Section 505 of the Copyright Act provides:
In any civil action under this title, the court in its discretion may allow the recovery of full costs by or against any party other than the United States or an officer thereof. Except as otherwise provided by this title, the court may also award a reasonable attorney's fee to the prevailing party as part of the costs.
The court has two tasks in applying §505: first, deciding whether an award of attorney's fees is appropriate and, second, calculating the amount of the award.
When is an award appropriate? One must be a "prevailing party," meaning that ". . . one has to be awarded some relief by the court. Id. at 603, 121 S.Ct. 1835. The key inquiry is whether some court action has created a “material alteration of the legal relationship of the parties.” Buckhannon Bd. & Care Home, Inc. v. W. Va. Dep't of Health & Human Res., 532 U.S. 598, 604, 121 S.Ct. 1835, 149 L.Ed.2d 855 (2001).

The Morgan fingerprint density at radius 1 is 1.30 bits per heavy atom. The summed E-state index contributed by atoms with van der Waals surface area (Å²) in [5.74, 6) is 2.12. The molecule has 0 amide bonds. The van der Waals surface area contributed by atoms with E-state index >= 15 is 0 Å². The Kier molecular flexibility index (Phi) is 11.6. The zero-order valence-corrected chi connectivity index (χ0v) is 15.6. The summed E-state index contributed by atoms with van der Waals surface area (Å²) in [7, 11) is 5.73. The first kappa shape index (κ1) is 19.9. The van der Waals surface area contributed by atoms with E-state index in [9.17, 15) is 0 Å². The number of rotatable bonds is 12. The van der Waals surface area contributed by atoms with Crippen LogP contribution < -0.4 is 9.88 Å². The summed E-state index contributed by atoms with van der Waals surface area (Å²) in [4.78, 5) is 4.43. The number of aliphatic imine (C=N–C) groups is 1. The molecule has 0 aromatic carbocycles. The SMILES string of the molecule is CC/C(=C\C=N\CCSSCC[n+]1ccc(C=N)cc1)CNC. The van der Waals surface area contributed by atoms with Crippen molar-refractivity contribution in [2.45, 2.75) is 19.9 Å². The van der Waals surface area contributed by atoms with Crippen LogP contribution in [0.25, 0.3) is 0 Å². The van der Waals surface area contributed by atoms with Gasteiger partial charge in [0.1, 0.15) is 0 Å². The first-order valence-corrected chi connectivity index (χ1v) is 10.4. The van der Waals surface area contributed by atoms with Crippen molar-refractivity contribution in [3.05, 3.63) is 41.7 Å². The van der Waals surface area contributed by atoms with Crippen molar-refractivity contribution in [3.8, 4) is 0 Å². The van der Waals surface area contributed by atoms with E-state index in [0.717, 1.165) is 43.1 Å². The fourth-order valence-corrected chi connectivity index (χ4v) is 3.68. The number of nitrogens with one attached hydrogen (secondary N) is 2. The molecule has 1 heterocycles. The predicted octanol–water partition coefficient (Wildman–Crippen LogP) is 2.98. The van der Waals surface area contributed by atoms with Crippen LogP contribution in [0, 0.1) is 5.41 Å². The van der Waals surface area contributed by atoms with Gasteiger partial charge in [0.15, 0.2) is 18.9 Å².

So, once one prevails, the analysis goes on because, even if a plaintiff or defendant "prevails," the Supreme Court in rejected a rule requiring attorneys' fees in copyright infringement cases as a matter of course, instead leaving the question of attorneys fees to the discretion of district courts. Fogerty v. Fantasy, Inc., 510 U.S. 517, 114 S.Ct. 1023, 127 L.Ed.2d 455 (1994). The Supremes ruled that “attorneys' fees are to be awarded to prevailing parties only as a matter of the court's discretion.”).
So, how does a Court determine its discretion? The Ninth Circuit tells the Court to look at factors. Five factors. They are:
(1) the degree of success obtained;
(4) objective unreasonableness (both in the factual and legal arguments in the case); and
(5) the need in particular circumstances to advance considerations of compensation and deterrence.
But, remember: the applicable standard depends on the statute, and Section 505 simply authorizes fee awards to the prevailing party.